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Kidney Cancer: Biologic Therapy (Immunotherapy)

What is biologic therapy?

Biologic therapy is a type of treatment for cancer that uses your body’s own immune system to fight and kill cancer cells. It’s also called immunotherapy. It uses medicines that boost, focus, or restore certain parts of the immune system. The medicines help your immune cells recognize and attack the cancer cells.

When might biologic therapy be used for kidney cancer?

Your healthcare provider may suggest this treatment if the cancer has spread beyond your kidney or come back after treatment. 

How is biologic therapy given for kidney cancer?

Biologic therapy may be given as pills, by injection, or through an IV (intravenous) line.

There are 2 main lab-made proteins (cytokines) used in biologic therapy for kidney cancer. They act like natural proteins to turn on the immune system. These cytokines are:

  • Interferon alpha

  • Interleukin-2

Interferon alpha is most often given with another medicine called bevacizumab. If you take interferon, you may need it for a long time. It's common to take it for several years, as long as it is working and the side effects aren't too severe. You'll most likely get it as a daily injection. You can get this as an outpatient at a hospital, clinic, or healthcare provider’s office. This means you go home the same day. Or you may learn how to give it to yourself at home. 

Interleukin-2 only works in a small number of people. But it gives longer-lasting effects when it works. Low or medium doses of Interleukin-2 may be given as outpatient therapy. High doses may work better for some people. High-dose therapy is given in a hospital with experience using the treatment.

New types of immunotherapy medicines called checkpoint inhibitors are being used. They help by boosting the immune response and rejecting the cancer cells. They are also being used to treat kidney cancers that grow after getting other treatments.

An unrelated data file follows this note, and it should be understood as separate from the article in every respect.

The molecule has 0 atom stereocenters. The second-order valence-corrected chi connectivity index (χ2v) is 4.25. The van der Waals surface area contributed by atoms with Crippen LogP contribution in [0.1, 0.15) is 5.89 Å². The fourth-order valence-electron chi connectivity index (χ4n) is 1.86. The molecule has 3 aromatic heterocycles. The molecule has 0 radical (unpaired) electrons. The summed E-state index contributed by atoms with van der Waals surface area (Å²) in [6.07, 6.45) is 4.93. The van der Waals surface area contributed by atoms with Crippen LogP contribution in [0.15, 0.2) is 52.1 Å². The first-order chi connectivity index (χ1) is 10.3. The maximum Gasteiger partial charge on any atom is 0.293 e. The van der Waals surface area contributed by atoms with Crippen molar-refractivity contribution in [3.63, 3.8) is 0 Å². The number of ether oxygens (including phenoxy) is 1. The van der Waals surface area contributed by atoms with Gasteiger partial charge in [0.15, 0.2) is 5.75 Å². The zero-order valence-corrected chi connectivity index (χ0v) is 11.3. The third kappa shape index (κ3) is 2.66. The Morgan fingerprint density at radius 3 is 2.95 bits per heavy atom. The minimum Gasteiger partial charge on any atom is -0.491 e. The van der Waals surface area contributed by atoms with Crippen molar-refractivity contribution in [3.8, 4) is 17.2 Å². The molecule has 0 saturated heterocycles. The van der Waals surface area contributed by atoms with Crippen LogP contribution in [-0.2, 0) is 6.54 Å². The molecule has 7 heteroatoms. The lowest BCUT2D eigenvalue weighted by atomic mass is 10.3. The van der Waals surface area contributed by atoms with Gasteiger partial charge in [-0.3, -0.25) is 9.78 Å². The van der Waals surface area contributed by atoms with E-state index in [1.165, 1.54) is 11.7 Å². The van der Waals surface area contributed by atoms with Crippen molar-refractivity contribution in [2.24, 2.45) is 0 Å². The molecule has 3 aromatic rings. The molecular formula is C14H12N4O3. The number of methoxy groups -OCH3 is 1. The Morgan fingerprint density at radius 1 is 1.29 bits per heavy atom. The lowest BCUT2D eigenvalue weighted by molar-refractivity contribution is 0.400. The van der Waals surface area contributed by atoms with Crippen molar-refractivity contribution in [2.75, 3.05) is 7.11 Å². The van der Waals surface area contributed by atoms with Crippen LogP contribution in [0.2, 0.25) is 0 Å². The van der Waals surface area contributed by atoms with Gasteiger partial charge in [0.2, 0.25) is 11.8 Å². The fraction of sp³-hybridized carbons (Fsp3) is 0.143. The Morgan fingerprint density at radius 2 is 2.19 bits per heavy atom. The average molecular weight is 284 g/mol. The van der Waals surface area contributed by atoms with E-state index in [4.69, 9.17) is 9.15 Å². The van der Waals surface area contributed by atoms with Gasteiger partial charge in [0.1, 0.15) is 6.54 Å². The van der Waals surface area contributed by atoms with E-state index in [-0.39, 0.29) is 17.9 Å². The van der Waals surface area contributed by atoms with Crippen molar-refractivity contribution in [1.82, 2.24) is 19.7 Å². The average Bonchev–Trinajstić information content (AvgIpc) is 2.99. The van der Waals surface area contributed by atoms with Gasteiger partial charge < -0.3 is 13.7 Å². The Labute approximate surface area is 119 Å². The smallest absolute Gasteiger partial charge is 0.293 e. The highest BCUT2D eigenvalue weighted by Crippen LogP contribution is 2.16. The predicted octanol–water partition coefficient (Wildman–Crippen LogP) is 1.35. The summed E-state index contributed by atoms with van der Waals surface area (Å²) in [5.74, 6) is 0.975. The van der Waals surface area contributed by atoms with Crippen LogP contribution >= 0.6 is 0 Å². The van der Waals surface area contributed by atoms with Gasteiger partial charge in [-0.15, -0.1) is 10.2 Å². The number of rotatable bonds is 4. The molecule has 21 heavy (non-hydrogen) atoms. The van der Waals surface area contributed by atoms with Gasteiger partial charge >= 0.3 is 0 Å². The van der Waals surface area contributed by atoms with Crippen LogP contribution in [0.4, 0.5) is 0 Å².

What are possible side effects of biologic therapy?

Like most types of cancer treatment, biologic therapy causes side effects. Some can be severe. They often get better after the treatment ends. Side effects depend on the type and amount of medicines you’re taking. They vary from person to person.

Possible side effects include:

  • Appetite loss

  • Dizziness

  • Drowsiness

  • Cough

  • Headaches, muscle aches, joint aches, or bone pain

  • Redness, swelling, or mild pain at the injection site

  • Nausea and vomiting

  • Skin rash or dryness, itching

  • Taste changes or metallic taste in mouth

  • Less urination

  • Weight gain

Serious side effects can include:

  • Changes in mental function

  • Low blood pressure

  • Diarrhea

  • Pain in the belly (abdomen)

  • Chills with a high fever

  • Extreme tiredness (fatigue)

  • Fast heartbeat

Other severe side effects are possible, such as:

  • Heart attack

  • Bleeding in the intestines

  • Fluid buildup in the lungs

  • Trouble breathing

  • Kidney damage

In rare cases, some of these side effects can be fatal. Because of the risk of severe side effects, biologic therapy is not an option for everyone. It is used to treat kidney cancer only in people who are in good overall health and who can cope with the difficult treatment.

Talking with your healthcare provider

Make sure to talk with your healthcare provider about these medicines and their effects. Your provider will discuss the risks and benefits with you.

Also talk with your healthcare providers about what symptoms to look for and when to call them. For example, it's normal to have a slight fever after biologic therapy. But if you have a fever of 101.5°F (38.6°C) or higher or other symptoms that last for more than 2 days, call your healthcare provider. It could be a sign of infection.

Make sure you know what number to call with questions or problems. Is there a different number for evenings and weekends?

It may be helpful to keep a diary of your side effects. Write down physical, thinking, and emotional changes. A written list will make it easier for you to remember your questions when you go to your appointments. It will also make it easier for you to work with your healthcare team to make a plan to manage your side effects. 

Online Medical Reviewer: Lu Cunningham
Online Medical Reviewer: Richard LoCicero MD
Date Last Reviewed: 3/1/2019
© 2021 The StayWell Company, LLC. All rights reserved. This information is not intended as a substitute for professional medical care. Always follow your healthcare provider's instructions.
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